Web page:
A buckle in time

By Geoff Lee

March 29, 2016 6:00 AM

Wee Jaxsen Wicker seems to be saying, "Enough already!" as mom, Fallon, with help from Craig Weinert, a peace officer with the County of Vermilion River, adjusts the straps on his car seat. The action took place during a car seat clinic at the Lloydminster RCMP Detachment Thursday.

The Lloydminster RCMP Detachment hosted a car seat clinic in perfect conditions for safety mindedness and awareness.
The clinic was held Thursday,  a snowy, icy day for driving, with traffic safety top of mind over the Easter long weekend.
Const. Grant Kirzinger noted March is also occupant restraint month.
“The car seat clinic is one way to assist the public to ensure their children are safe while they travel and we encourage you to take advantage of this opportunity,” said Kirzinger in a news release.
The clinic was manned by specially trained officers and peace officers from the County of Vermilion River and the MD of Provost.
“We are looking at the child seats today to make sure they are correctly installed,” said Ian Green, a peace officer from the MD of Provost.
“We have checklists and what not that we go through.”
Green assisted expectant parents Glen and Manda Schumacher from Lloydminster with the installation of a new rear facing seat for the couple’s first baby due on April 13.
“In this case we are looking at a prenatal one, so we are just giving some advice on the proper installation and use of the seat today,” said Green.
“If the child is in the seat, then we look at how it is installed and see if there are any issues.”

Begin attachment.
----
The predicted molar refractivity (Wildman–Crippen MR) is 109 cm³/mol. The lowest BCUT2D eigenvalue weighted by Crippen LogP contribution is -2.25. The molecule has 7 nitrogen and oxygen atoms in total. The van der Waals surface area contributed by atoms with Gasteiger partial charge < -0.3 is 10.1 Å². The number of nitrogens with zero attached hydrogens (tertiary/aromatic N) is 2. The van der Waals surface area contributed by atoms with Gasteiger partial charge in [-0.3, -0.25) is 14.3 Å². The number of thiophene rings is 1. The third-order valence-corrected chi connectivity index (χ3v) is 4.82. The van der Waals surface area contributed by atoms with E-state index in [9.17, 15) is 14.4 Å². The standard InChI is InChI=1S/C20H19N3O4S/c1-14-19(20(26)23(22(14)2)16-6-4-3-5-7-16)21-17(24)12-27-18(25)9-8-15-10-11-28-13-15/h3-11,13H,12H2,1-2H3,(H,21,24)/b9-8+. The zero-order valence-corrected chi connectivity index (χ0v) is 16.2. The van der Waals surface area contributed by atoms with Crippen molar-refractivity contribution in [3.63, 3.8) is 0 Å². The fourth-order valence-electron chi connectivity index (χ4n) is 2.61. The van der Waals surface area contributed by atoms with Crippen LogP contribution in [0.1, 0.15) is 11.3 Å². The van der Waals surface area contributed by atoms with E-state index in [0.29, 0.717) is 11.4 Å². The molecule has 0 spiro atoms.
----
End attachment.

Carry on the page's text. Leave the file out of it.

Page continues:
With a signed copy of a safe installation in his hand, Glen reported everything was good to go.
“It’s our first baby so we just want to make sure that everything’s going to be installed properly and ready to go when baby arrives,” he said.
Green said rear facing car seats are recommended for infants up to 22 lbs., then it’s okay to switch them to a forward facing seat.
He said having that child seat installed correctly gives you the best chance in case of a collision.
“The weather that we are having today is, of course, a little more susceptible to collision so you want to have your child seat installed correctly,” added Green.
New mom Fallon Wicker pulled into the clinic seeking peace of mind and assurance that her son Jaxsen who will turn one on April 4, was properly secured.   
She bought the seat just after he was born and wanted to know if it should be turned to face the front and if it was properly secured.
After peace officer Craig Weinert from the County of Vermilion River finished his inspection, Wicker said the report indicated it was a little bit loose.
“He said we would turn it around since Jaxsen’s over the weight limit for front facing seats.”
Chelsea Nelson, a child passenger seatbelt technician from Child Passenger Safety Association of Canada said you can’t underestimate the importance of buckling your kid properly.
“They are our most precious cargo,” she said.
She noted that it’s also important to check the vehicle’s manual and read the car seat manual as well.
“That’s the first step that parents often skip, but it will give them all the information they need,” she said.
The clinic assisted motorists with correct use, installation and child placement for all child safety seats with technicians running through their checklists and answering questions.
“We are making sure seats are installed tight and we are checking to see that there’s no after market products being used with the seats” said Nelson.
“We’re checking to see that the kids are installed properly.”
She said the test is if the harness is tight enough and that there’s no bulky layers on the vehicle seats.
Although the icy road conditions may have deterred some people from attending the free clinic, Corporal Tammy Hollingsworth said it just heightens the awareness for child safety.
“Child safety is huge and a lot of people aren’t really sure how to make sure their child is properly fastened in,” she said.
“We are happy to do this clinic today and hopefully, we get a lot of people out and check them for the safety of the little ones.”
Hollingsworth noted car safety seats are something she always looks at when pulling over a motorist since she has two kids herself.
“I always give advice about child restraints and ticket as appropriate, but I think educating the public is a lot more important than issuing tickets,” she said.

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